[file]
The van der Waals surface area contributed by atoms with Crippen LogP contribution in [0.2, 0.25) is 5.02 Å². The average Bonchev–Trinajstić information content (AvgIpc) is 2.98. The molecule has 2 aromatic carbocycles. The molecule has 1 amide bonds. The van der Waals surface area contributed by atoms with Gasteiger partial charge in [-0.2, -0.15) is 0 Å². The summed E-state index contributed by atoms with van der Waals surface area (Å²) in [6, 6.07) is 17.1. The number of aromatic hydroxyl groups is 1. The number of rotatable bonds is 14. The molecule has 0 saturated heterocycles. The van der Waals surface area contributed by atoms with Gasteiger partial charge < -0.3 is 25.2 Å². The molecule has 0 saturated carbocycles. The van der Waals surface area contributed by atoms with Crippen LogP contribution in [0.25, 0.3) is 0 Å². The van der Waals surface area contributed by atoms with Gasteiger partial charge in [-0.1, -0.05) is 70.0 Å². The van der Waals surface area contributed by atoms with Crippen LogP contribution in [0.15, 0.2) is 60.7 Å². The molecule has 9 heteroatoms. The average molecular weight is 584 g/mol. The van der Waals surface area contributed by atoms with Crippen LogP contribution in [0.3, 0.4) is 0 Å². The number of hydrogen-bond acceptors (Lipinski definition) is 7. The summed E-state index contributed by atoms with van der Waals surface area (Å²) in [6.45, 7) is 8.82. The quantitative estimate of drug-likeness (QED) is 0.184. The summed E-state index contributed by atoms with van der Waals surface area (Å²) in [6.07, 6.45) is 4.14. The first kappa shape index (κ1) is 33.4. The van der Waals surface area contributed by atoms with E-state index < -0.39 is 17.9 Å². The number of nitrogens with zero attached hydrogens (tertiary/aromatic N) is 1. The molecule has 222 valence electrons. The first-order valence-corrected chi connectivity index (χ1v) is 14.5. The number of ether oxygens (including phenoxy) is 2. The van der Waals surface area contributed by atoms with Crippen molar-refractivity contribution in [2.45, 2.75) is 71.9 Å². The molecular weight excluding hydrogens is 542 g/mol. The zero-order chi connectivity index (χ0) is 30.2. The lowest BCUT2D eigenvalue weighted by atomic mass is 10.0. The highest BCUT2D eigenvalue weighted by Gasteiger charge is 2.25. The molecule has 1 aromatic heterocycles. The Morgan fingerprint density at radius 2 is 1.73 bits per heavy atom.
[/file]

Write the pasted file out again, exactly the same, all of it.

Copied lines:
The van der Waals surface area contributed by atoms with Crippen LogP contribution in [0.2, 0.25) is 5.02 Å². The average Bonchev–Trinajstić information content (AvgIpc) is 2.98. The molecule has 2 aromatic carbocycles. The molecule has 1 amide bonds. The van der Waals surface area contributed by atoms with Gasteiger partial charge in [-0.2, -0.15) is 0 Å². The summed E-state index contributed by atoms with van der Waals surface area (Å²) in [6, 6.07) is 17.1. The number of aromatic hydroxyl groups is 1. The number of rotatable bonds is 14. The molecule has 0 saturated heterocycles. The van der Waals surface area contributed by atoms with Gasteiger partial charge < -0.3 is 25.2 Å². The molecule has 0 saturated carbocycles. The van der Waals surface area contributed by atoms with Crippen LogP contribution in [0.25, 0.3) is 0 Å². The van der Waals surface area contributed by atoms with Gasteiger partial charge in [-0.1, -0.05) is 70.0 Å². The van der Waals surface area contributed by atoms with Crippen LogP contribution in [0.15, 0.2) is 60.7 Å². The molecule has 9 heteroatoms. The average molecular weight is 584 g/mol. The van der Waals surface area contributed by atoms with Crippen LogP contribution in [0.3, 0.4) is 0 Å². The number of hydrogen-bond acceptors (Lipinski definition) is 7. The summed E-state index contributed by atoms with van der Waals surface area (Å²) in [6.45, 7) is 8.82. The quantitative estimate of drug-likeness (QED) is 0.184. The summed E-state index contributed by atoms with van der Waals surface area (Å²) in [6.07, 6.45) is 4.14. The first kappa shape index (κ1) is 33.4. The van der Waals surface area contributed by atoms with E-state index < -0.39 is 17.9 Å². The number of nitrogens with zero attached hydrogens (tertiary/aromatic N) is 1. The molecule has 222 valence electrons. The first-order valence-corrected chi connectivity index (χ1v) is 14.5. The number of ether oxygens (including phenoxy) is 2. The van der Waals surface area contributed by atoms with Crippen molar-refractivity contribution in [2.45, 2.75) is 71.9 Å². The molecular weight excluding hydrogens is 542 g/mol. The zero-order chi connectivity index (χ0) is 30.2. The lowest BCUT2D eigenvalue weighted by atomic mass is 10.0. The highest BCUT2D eigenvalue weighted by Gasteiger charge is 2.25. The molecule has 1 aromatic heterocycles. The Morgan fingerprint density at radius 2 is 1.73 bits per heavy atom.